It’s been a few months since BikePortland last checked in with our city’s progress in moving toward its new form of government, so I’ll refresh everyone’s memory with a very short review of where we left off before launching into an update of what’s happening with the transition.
Readers will remember that voters rejected Portland’s “commission” form of government last fall in favor of a system which separates legislative and executive functions.
To achieve closer, fuller representation of constituents, November’s charter reform measure stipulated that the legislative body (the city council) be elected in four geographic districts using a ranked choice voting method to select three councilors within each district, for a total of a twelve-member city council.
The measure not only detailed the new structure of government and voting, it also provided a mandatory set of instructions for transitioning to it. The transition relies on three committees of volunteers with specific tasks and deadlines: the Independent District Commission; the Salary Commission; and the Government Transition Advisory Committee.
All committees have now been seated, and some of their deadlines are not too far away. So let’s look at what they are up to.
The Independent District Commission has been up and running the longest. The 13-member group will have its fifth meeting next week. Its job is to define the boundaries of the four new city council districts — by September. There is a lot of excitement around this.
In order to not run afoul of numerous laws regulating redistricting, including the Voting Rights Act, constitutional rules on race, and equal population requirements, there are several criteria each district must meet. Districts must
- be contiguous and compact
- use existing geographic or political boundaries
- not divide communities of common interest
- be connected by transportation links
- be of equal population
With those requirements in mind, this is the committee that gets to draw the maps. And you can draw along too! Keep your eye open for our related story on the new, improved DistrctR tool, coming up soon.
The Salary Commission is the smallest committee and is made up of five volunteers with human resources expertise. With guidance from Portland’s Bureau of Human Resources, this group’s task is to set the salaries of the twelve councilors, the mayor, and the auditor. This is a change from past practice in which the city council set its own salary. These new salaries will be adopted by August 1st.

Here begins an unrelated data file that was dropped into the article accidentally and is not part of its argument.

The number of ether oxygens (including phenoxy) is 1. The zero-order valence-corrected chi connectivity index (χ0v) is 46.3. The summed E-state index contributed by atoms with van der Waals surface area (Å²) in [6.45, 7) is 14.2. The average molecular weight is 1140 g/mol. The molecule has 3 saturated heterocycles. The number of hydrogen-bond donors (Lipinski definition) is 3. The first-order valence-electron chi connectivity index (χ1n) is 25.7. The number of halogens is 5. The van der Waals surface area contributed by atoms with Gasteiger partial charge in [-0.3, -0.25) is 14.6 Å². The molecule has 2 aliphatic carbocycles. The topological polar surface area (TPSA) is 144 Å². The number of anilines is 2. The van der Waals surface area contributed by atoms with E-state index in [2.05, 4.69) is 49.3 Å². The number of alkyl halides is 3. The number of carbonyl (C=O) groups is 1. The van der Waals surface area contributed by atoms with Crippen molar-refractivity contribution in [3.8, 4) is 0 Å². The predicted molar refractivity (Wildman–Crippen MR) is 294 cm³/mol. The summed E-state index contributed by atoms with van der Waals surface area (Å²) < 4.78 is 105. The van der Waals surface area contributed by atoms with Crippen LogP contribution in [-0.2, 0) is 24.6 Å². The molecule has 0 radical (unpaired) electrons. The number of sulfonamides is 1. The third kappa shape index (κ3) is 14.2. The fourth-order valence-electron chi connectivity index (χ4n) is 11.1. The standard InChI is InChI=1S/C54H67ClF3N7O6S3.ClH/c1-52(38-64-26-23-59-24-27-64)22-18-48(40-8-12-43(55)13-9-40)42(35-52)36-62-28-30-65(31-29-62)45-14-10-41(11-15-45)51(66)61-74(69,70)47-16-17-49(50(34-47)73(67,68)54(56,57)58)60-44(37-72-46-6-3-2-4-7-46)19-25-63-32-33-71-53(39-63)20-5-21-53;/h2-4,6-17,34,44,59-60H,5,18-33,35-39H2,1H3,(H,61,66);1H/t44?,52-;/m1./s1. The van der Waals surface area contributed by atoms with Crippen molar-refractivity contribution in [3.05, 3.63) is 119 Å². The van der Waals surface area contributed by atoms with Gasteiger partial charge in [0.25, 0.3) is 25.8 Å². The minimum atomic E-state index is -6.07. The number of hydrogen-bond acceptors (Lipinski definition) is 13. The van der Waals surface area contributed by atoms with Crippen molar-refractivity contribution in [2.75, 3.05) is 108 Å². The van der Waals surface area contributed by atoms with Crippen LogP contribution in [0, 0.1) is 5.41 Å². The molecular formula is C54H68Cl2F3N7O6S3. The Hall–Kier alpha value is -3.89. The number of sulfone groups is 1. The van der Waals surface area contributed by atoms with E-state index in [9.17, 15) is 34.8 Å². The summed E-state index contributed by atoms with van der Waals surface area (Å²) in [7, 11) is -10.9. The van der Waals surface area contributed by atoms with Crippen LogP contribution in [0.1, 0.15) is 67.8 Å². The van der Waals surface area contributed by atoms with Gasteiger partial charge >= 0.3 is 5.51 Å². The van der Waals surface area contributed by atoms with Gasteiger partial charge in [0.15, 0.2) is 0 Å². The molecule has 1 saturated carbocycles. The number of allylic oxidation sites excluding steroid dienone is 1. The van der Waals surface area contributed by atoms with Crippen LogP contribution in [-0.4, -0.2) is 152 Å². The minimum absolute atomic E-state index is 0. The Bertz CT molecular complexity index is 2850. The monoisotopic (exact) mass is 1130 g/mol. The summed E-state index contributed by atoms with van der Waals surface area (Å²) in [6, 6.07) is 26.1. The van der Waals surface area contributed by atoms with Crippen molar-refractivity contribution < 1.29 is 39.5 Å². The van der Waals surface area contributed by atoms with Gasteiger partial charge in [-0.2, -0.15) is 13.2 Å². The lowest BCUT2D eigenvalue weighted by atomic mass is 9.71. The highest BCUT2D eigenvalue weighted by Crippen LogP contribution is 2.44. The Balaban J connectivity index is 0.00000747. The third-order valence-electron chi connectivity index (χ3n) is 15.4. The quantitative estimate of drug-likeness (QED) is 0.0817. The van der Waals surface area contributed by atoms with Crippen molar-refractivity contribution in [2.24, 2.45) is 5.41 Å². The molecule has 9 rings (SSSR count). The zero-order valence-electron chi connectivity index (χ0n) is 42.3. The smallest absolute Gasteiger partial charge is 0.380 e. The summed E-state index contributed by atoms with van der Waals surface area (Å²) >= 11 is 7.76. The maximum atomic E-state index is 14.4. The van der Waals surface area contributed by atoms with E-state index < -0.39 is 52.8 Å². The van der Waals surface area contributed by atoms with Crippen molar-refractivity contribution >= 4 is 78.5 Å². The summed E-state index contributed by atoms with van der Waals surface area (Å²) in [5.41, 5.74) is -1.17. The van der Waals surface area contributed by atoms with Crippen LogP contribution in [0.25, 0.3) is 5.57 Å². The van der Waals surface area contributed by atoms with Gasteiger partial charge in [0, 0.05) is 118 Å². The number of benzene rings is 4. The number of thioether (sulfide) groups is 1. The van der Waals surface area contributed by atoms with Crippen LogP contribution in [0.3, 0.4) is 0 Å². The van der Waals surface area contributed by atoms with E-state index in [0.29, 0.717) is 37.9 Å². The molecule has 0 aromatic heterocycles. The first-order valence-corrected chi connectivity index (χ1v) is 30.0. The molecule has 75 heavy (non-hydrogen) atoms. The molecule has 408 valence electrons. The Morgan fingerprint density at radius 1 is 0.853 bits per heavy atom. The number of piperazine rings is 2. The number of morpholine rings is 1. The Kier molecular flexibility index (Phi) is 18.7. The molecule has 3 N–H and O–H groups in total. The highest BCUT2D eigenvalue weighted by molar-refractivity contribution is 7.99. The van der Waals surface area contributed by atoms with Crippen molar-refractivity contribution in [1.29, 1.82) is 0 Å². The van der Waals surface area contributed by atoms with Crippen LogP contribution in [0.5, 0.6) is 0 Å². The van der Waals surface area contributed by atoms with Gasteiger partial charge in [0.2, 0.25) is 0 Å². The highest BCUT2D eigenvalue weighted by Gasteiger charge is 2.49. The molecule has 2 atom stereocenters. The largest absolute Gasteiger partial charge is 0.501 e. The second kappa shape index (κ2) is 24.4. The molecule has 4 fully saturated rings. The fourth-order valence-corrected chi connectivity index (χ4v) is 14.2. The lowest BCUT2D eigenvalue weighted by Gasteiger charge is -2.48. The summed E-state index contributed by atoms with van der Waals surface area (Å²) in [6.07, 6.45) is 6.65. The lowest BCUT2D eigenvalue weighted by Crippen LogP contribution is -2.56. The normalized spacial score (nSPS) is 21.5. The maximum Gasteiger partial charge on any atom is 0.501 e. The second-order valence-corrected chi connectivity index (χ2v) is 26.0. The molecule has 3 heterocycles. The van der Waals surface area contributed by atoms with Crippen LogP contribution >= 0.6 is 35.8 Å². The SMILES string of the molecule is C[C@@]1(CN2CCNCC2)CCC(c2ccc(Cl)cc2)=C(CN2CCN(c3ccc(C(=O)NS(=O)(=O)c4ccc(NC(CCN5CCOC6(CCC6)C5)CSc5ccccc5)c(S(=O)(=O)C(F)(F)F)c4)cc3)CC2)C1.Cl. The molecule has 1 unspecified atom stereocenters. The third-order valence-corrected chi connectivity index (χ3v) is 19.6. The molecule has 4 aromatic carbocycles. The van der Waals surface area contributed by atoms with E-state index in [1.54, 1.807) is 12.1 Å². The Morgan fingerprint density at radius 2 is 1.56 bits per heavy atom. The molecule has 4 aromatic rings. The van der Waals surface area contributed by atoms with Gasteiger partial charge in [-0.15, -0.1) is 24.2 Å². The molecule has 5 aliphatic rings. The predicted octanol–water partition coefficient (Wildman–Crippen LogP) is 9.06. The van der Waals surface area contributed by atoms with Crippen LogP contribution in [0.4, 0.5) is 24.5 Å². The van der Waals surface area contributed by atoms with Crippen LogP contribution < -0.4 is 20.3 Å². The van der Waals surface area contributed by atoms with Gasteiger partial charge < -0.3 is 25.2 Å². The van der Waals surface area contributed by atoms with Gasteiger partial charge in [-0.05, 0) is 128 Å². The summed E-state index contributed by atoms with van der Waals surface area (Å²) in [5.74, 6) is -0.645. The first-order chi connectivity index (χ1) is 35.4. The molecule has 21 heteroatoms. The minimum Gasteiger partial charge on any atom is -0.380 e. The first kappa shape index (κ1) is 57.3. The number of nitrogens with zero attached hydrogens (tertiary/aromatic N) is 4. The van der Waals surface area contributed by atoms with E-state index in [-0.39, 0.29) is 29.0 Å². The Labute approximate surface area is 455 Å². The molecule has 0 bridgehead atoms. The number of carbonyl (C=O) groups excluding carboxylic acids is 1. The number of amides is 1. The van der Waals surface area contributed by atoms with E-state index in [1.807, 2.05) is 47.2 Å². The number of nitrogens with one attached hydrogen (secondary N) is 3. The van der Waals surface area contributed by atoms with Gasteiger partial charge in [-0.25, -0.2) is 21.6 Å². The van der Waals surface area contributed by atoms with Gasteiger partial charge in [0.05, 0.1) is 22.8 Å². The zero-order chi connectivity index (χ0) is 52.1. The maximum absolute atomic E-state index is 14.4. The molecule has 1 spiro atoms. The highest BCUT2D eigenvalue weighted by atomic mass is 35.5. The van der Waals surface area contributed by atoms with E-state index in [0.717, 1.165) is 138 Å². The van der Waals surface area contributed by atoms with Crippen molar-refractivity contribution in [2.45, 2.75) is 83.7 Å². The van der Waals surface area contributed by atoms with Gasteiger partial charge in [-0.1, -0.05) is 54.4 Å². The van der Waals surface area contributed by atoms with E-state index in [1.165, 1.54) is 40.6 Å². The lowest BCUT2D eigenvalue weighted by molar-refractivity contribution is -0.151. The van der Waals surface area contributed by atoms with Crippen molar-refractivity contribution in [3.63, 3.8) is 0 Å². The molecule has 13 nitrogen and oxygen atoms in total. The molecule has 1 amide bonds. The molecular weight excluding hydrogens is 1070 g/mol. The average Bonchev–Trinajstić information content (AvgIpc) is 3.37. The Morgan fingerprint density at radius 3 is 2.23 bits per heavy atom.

This is the only committee made up of experts, and they must set competitive salaries which will attract qualified people—within the guidelines of public employment—while recognizing that many of our future leaders will be relying on that salary to live in Portland. They meet for the third time on April 27.
Their work is an ongoing task which must be periodically reevaluated. A new salary commission will be appointed by the mayor and approved by the city council every two years.
The Government Transition Advisory Committee is the last committee to get up and running, which has caused consternation among charter reform advocates. It’s the committee which advises the city on the whole transition ball-of-wax. Fifteen members were approved by the city council at the end of March, and the group will have its first meeting at the end of April. It does not yet have a web page.
Those are the public-facing, charter reform measure-required, transition committees composed of community members. Obviously, there is also a bit of work going on within the city government, but those internal workings are harder to track.
For example, the Oregonian recently reported that the interim director of the Office of Community & Civic Life, Michael Montoya, has stepped down after two years in the position. Montoya punctuated his departure with a confidential memo to Commissioner-in-charge Dan Ryan which indicated that Civic Life is still in turmoil and detailed a host of bureau problems with overseeing Portland’s neighborhood association structure—including dropped insurance coverage and also possible financial impropriety across multiple district coalitions. Montoya is being replaced by Commissioner Ryan senior aide T.J. McHugh.
Those kinds of rumblings are hard to interpret for any but the most plugged-in city observers, but it leaves the impression that a lot of house-cleaning is still to come. Stay tuned as we keep you informed about this massive shift in how our city is governed.